According to the U.S. department of Education, the majority of states are reporting improvement in their graduation rates for students with disabilities. Preliminary data released recently by the U.S. Department of Education indicates that graduation rates for children with disabilities increased in how many states for the 2013-2014 school year?

If you know the answer, send an email to contactus@naset.org
All answers must be submitted no later than Monday, November 9, 2015 at 12:00 p.m.

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Impartial Review of IEP App - Click here - To learn more about these Apps click on the image

TV Featuring Fewer Characters With Disabilities

For the first time in two years, the number of characters with disabilities on prime-time television is on the decline, a new report finds. There are just eight regularly appearing characters with disabilities expected this year on scripted prime-time programs on ABC, CBS, The CW, Fox and NBC, representing 0.9 percent of all characters. Last season, by comparison, there were 11 such characters with disabilities. The figures come from an annual report out this week from GLAAD, a media advocacy organization for the gay and lesbian community. The analysis offers an assessment of minority representation on television during the 2015-2016 season, including a look at disabilities. To read more, click here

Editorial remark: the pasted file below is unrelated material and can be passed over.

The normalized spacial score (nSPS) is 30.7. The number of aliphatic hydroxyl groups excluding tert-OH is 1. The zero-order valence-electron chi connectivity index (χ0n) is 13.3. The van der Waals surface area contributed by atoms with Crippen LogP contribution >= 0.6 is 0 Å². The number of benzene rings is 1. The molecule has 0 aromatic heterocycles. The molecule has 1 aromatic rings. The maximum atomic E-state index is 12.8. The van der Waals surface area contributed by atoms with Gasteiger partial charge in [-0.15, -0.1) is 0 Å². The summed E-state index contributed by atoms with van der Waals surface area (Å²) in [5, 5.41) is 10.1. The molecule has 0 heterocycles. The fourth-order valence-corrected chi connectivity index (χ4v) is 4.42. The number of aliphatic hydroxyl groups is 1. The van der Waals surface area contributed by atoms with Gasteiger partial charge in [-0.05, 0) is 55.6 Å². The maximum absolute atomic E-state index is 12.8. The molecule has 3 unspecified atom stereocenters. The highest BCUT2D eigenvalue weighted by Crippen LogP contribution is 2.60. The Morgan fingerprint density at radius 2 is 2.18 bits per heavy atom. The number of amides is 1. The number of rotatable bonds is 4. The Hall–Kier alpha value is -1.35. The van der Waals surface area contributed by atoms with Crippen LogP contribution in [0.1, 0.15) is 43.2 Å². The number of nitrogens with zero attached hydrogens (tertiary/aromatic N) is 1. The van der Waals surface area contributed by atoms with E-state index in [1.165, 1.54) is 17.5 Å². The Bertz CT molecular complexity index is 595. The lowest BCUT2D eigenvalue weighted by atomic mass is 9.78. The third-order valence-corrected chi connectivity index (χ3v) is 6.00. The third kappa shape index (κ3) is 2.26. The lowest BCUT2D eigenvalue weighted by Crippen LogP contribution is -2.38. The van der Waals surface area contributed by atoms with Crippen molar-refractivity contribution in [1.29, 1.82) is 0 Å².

Government Study Suggests Autism Overdiagnosed

With as many as 1 in 10 children with autism ultimately losing their diagnosis, a new government study suggests some kids placed on the spectrum shouldn't be.
Looking at data from a federal survey of parents of over 1,500 kids diagnosed with autism, researchers found that the developmental disorder may be overdiagnosed in more than 9 percent of cases. The study, published online this month in the journal Autism, was produced by researchers at the U.S. Centers for Disease Control and Prevention, the University of Washington, the National Institutes of Health and the federal Health Resources and Services Administration. To read more, click here